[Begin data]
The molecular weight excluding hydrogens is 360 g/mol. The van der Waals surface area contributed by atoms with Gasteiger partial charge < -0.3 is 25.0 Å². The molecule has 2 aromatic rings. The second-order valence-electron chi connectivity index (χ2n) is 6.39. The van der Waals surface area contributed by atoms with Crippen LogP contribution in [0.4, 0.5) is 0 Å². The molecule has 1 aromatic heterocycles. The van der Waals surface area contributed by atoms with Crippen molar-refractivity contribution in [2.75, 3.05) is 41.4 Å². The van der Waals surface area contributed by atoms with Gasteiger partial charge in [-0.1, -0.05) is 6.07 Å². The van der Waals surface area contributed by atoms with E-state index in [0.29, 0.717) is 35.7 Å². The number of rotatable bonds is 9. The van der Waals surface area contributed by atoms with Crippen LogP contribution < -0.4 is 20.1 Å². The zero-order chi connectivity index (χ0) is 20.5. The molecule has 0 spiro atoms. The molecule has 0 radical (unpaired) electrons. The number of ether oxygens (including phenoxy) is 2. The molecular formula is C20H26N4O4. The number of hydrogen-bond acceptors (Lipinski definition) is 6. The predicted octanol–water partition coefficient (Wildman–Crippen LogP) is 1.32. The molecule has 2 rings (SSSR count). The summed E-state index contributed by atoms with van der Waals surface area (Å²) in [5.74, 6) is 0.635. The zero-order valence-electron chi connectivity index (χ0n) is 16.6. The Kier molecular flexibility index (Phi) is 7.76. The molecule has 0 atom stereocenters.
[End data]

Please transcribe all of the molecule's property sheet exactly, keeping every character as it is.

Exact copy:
The molecular weight excluding hydrogens is 360 g/mol. The van der Waals surface area contributed by atoms with Gasteiger partial charge < -0.3 is 25.0 Å². The molecule has 2 aromatic rings. The second-order valence-electron chi connectivity index (χ2n) is 6.39. The van der Waals surface area contributed by atoms with Crippen LogP contribution in [0.4, 0.5) is 0 Å². The molecule has 1 aromatic heterocycles. The van der Waals surface area contributed by atoms with Crippen molar-refractivity contribution in [2.75, 3.05) is 41.4 Å². The van der Waals surface area contributed by atoms with Gasteiger partial charge in [-0.1, -0.05) is 6.07 Å². The van der Waals surface area contributed by atoms with E-state index in [0.29, 0.717) is 35.7 Å². The number of rotatable bonds is 9. The van der Waals surface area contributed by atoms with Crippen LogP contribution < -0.4 is 20.1 Å². The zero-order chi connectivity index (χ0) is 20.5. The molecule has 0 spiro atoms. The molecule has 0 radical (unpaired) electrons. The number of ether oxygens (including phenoxy) is 2. The molecular formula is C20H26N4O4. The number of hydrogen-bond acceptors (Lipinski definition) is 6. The predicted octanol–water partition coefficient (Wildman–Crippen LogP) is 1.32. The molecule has 2 rings (SSSR count). The summed E-state index contributed by atoms with van der Waals surface area (Å²) in [5.74, 6) is 0.635. The zero-order valence-electron chi connectivity index (χ0n) is 16.6. The Kier molecular flexibility index (Phi) is 7.76. The molecule has 0 atom stereocenters.